July 13th, 2021 is quickly approaching. This is the date Microsoft has announced as the end of Mainstream Support for SQL Server 2016. What does this mean for the large number of Servers and applications using SQL Server 2016? You feel like you just completed your last migration project, do you have to start all over again? These are just a few of the common questions that many people ask when the end of Mainstream Support approaches.
In the words of our oh-so-loved and most (almost overly) quoted “Hitchhiker’s Guide to the Galaxy” – “Don’t Panic”.
Microsoft has 2 different types of support Policies: Fixed Lifecycle Policy and Modern Lifecycle Policy. SQL Server falls under the “Fixed” policy. Further information about the types of Policies can be found here.
Under the Fixed Lifecycle Policy, there are 2 different tiers of support for Microsoft SQL Server: Mainstream Support and Extended Support.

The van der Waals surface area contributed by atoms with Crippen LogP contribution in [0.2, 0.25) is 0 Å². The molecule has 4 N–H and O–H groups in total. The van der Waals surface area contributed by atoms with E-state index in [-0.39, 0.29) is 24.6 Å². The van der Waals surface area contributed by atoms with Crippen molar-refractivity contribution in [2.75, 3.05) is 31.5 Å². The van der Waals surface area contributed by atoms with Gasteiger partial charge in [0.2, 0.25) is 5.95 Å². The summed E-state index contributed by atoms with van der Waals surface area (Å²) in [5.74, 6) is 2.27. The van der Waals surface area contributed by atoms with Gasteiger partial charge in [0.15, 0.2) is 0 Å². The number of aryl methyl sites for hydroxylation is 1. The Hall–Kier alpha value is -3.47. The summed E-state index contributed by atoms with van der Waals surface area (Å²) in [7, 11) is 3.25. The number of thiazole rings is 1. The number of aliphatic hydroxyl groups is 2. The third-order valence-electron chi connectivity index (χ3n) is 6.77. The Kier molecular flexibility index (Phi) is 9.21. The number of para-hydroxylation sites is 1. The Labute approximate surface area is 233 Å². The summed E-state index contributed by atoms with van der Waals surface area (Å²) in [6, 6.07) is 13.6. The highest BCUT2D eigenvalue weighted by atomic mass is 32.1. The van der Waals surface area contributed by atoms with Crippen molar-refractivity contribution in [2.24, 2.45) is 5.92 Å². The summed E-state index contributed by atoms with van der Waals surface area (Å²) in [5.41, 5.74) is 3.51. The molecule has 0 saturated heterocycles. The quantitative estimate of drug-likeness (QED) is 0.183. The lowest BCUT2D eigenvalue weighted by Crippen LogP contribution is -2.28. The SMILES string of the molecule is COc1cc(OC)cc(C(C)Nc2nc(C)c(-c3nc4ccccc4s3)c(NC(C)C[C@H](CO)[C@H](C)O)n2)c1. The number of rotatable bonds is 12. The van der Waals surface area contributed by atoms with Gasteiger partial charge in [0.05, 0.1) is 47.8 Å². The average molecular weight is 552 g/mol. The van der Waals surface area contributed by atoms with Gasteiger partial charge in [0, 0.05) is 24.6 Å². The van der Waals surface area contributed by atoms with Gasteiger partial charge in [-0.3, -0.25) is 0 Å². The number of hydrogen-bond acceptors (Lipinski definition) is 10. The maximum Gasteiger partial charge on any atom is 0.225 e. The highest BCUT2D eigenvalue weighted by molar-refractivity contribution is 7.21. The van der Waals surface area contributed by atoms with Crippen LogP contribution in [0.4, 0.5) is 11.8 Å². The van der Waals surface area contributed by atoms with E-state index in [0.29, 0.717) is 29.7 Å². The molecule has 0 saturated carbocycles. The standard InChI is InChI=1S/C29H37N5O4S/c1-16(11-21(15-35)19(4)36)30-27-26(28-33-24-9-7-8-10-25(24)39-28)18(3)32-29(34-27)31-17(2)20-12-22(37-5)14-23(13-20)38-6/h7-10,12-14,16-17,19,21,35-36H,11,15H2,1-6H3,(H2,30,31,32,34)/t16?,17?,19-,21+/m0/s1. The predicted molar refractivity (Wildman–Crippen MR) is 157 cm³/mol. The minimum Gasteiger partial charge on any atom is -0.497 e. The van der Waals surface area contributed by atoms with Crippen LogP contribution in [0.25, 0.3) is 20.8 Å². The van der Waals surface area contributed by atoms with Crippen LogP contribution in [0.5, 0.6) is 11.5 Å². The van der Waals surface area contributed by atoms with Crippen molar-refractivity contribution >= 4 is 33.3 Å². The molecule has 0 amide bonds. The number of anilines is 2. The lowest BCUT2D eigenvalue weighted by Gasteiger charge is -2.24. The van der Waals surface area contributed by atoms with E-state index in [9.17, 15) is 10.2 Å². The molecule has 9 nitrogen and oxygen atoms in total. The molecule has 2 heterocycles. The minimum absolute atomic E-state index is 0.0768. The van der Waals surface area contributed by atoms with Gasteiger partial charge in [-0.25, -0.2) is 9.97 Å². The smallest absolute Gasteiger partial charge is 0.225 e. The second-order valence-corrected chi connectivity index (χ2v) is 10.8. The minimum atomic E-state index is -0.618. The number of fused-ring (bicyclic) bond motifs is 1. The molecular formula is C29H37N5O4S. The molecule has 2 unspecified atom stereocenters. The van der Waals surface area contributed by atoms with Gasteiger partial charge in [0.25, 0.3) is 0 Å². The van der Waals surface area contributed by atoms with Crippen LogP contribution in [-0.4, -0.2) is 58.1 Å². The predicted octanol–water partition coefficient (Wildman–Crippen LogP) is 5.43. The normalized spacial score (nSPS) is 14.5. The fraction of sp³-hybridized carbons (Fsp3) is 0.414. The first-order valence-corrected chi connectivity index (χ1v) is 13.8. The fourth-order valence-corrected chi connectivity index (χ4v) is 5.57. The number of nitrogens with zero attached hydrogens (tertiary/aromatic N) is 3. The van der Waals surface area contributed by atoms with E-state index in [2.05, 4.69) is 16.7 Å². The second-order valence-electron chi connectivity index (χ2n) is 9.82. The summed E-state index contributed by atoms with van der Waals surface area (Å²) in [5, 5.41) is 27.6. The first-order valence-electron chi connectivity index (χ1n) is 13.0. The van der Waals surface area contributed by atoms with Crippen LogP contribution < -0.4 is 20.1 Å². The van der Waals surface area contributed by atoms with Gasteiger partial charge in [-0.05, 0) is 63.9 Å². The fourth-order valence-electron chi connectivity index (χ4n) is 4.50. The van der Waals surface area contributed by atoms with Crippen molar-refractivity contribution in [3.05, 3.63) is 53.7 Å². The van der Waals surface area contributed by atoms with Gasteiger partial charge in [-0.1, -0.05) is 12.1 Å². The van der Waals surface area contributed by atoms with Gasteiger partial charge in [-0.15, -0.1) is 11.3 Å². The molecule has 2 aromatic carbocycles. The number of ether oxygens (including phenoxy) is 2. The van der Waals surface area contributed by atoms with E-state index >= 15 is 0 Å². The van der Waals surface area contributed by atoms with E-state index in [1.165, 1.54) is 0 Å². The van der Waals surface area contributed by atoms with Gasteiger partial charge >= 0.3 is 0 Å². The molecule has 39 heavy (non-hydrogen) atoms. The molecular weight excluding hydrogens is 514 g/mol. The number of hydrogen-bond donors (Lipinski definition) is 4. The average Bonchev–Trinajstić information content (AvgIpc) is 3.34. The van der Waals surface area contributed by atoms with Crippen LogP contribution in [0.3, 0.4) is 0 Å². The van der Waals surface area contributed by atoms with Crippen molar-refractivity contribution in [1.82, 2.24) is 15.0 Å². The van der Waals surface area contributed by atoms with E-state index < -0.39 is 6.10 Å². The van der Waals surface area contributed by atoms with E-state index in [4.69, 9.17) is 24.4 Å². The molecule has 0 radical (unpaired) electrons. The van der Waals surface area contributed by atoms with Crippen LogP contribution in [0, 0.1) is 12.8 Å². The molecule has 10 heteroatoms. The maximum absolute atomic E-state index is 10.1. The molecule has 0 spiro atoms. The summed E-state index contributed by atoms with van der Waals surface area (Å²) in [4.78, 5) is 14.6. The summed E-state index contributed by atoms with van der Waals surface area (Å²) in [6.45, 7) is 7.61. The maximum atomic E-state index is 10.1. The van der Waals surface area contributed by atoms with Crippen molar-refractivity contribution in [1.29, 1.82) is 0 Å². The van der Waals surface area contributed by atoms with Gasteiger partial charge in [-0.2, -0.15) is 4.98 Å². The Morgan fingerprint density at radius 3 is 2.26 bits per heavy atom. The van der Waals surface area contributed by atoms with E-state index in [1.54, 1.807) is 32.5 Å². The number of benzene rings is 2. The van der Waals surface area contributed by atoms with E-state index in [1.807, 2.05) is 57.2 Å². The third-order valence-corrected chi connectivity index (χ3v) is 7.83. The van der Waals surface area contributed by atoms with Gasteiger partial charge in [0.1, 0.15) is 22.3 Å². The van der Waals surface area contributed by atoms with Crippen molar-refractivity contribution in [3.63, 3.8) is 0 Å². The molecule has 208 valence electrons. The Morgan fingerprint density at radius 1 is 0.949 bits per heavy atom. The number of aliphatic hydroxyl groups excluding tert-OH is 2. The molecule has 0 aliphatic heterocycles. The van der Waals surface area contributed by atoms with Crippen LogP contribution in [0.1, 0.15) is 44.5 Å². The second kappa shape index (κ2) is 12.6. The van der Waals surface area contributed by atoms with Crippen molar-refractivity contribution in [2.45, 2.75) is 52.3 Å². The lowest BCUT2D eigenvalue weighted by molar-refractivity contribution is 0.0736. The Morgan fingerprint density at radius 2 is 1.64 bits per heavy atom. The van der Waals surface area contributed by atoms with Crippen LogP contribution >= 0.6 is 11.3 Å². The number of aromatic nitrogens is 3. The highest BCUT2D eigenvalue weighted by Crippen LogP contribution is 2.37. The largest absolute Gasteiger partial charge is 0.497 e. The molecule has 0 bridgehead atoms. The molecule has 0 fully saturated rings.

End of Mainstream Support
The end of Mainstream Support means Microsoft is no longer making enhancements to this version of SQL Server. They will continue to provide security and bug fixes for this version of SQL Server. If support is needed, there is a fee associated with the support call. If you are wanting newer features, you will need to upgrade to a version of SQL Server which currently supports the features you are interested in.
End of Extended Support
July 14th, 2026 is the end of Extended Support for SQL Server 2016. At this time Microsoft will no longer provide non security updates to the version of SQL Server and for most, security updates will not be provided unless you are a part of the Extended Security Updates program. More information on the End of Extended Support can be found here.
Where to go from here
Once the end of Mainstream Support occurs, planning for upgrading your SQL Server environment should become a part of your roadmap. Many applications can take up to a year to migrate to a newer version of SQL Server, so it’s best to start thinking about this roadmap as soon as possible and planning accordingly. This will ensure you never reach that panicked state. When planning your upgrade, try to upgrade to the most recent version of SQL Server to give you more time before having to plan an upgrade again. And most importantly, stay updated on Mainstream and Extended Support changes and dates so you are not caught by surprise.